Commented Jan 6, 2021 at 11:02

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Munkres' topology book is quite standard. Although I don't think he has an official solutions manual, many solutions exist online.

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During my student years I used and liked General Topology by Stephen Willard. It has a solution manual by Jianfei Shen.

Also interesting: General Topology by John L. Kelley.

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you can read munkres it's a good book ,there are solutions online on http://dbfin.com/topology/munkres

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Elementary Topology Problem Textbook

O. Ya. Viro, O. A. Ivanov, N. Yu. Netsvetaev, V. M. Kharlamov

Great book, with many easy problems, and with basically everything solved at the end of each chapter.

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Take this alternative choice Topology Without Tears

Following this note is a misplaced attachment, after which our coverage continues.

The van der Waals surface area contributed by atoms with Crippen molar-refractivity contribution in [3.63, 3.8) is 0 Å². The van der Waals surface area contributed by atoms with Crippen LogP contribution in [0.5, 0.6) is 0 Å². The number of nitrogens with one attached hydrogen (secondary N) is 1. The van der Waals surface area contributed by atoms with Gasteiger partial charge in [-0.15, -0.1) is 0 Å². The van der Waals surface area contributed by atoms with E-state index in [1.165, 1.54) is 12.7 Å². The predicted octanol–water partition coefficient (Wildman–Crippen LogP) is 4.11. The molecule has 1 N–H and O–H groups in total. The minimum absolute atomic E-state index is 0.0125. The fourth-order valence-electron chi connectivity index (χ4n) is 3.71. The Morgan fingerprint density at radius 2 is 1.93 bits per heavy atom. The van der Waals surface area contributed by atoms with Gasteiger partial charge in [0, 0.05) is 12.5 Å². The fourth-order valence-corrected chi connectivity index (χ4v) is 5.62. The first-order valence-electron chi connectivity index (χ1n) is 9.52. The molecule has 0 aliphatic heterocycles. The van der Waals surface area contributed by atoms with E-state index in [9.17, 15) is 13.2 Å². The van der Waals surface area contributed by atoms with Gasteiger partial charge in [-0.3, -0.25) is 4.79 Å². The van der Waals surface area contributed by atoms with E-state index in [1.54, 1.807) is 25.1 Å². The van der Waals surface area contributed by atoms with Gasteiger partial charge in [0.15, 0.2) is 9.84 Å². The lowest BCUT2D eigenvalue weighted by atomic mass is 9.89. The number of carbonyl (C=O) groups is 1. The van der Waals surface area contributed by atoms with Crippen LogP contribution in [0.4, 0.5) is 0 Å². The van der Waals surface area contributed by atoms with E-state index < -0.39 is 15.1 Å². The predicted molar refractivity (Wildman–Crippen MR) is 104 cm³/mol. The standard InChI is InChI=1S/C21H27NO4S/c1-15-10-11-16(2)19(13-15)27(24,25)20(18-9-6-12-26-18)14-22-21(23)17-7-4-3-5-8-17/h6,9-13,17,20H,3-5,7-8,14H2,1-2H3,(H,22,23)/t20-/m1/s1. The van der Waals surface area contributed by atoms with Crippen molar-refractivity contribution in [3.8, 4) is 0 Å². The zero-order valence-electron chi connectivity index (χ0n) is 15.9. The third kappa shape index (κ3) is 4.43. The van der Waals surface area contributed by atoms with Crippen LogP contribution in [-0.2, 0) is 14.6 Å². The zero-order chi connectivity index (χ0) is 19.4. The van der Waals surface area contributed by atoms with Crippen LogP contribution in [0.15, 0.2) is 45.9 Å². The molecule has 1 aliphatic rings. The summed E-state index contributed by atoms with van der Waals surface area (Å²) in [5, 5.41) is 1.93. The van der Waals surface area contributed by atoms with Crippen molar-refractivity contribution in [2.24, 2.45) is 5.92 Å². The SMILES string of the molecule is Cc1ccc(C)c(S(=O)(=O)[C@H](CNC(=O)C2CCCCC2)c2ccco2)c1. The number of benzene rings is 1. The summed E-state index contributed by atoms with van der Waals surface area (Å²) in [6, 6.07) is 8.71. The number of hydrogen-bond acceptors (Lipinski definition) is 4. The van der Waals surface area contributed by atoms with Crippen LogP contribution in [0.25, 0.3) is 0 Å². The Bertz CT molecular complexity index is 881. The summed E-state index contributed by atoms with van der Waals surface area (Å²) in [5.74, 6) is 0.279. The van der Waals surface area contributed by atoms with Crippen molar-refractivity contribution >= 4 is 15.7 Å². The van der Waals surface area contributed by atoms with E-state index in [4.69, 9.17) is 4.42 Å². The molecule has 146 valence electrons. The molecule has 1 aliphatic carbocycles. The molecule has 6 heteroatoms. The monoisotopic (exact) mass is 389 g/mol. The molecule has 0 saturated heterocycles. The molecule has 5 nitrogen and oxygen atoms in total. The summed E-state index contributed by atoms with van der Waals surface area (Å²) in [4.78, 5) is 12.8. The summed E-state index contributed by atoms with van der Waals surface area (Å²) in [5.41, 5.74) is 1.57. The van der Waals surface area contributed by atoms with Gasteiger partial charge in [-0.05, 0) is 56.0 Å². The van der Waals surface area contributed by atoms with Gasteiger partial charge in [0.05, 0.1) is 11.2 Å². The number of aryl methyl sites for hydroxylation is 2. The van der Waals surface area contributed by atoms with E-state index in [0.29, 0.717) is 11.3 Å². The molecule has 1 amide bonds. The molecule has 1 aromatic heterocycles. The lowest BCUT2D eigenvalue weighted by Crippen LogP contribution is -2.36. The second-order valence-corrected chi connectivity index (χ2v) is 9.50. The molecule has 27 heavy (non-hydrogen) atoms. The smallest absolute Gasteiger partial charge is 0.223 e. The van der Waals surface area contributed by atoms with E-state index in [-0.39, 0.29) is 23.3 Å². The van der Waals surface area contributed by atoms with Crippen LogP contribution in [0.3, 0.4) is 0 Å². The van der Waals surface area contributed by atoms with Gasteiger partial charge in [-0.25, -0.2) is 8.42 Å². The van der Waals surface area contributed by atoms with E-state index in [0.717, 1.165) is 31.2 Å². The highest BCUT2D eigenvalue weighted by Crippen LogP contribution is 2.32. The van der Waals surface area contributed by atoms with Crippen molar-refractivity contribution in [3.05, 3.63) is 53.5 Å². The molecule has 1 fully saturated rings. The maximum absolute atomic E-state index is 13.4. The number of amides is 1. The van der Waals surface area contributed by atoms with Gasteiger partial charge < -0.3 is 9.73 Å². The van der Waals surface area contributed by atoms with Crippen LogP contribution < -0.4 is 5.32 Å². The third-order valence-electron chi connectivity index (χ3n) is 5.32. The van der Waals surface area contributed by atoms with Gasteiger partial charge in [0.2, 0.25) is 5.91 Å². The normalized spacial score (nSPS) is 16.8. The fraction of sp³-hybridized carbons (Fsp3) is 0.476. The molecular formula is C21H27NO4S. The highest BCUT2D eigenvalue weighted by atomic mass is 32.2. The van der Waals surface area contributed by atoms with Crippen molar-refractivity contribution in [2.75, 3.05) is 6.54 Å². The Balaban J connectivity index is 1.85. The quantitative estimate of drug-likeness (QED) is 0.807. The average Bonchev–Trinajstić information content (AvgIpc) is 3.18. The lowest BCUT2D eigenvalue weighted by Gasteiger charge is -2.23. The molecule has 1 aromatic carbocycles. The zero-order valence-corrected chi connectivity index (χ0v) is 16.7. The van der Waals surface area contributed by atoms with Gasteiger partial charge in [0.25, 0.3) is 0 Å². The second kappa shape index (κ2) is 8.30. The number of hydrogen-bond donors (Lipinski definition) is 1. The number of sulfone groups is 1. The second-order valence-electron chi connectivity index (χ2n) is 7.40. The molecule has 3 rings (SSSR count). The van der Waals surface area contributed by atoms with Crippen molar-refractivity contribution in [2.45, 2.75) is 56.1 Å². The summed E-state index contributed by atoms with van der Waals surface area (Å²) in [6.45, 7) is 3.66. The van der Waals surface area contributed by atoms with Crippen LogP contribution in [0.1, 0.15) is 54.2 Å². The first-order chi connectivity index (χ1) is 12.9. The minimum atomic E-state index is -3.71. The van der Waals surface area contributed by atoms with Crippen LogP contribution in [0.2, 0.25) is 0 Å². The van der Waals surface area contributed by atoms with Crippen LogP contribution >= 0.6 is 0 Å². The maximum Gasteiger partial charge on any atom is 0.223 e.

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  • $\begingroup$ does this book has solutions. $\endgroup$
    – EM4
    Commented Sep 23, 2020 at 22:28
  • $\begingroup$ @EM4, a little seek in the web gives that there are links to that kind of works $\endgroup$
    – janmarqz
    Commented Sep 24, 2020 at 2:19
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Introduction to Topology: Pure and Applied is a really neat book. The author explains concepts clearly and includes easy to follow proofs and theorems. Also, as the title suggests, there are some sections on the applications of Topology, including some cool stuff like Cosmology, Knots, Dynamical Systems and Chaos. You normally don't see that in the standard Topology textbook.

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  • $\begingroup$ Nice nice, yeah, but it doesn't have a solution manual as the OP requested. $\endgroup$ Commented Oct 26, 2021 at 8:20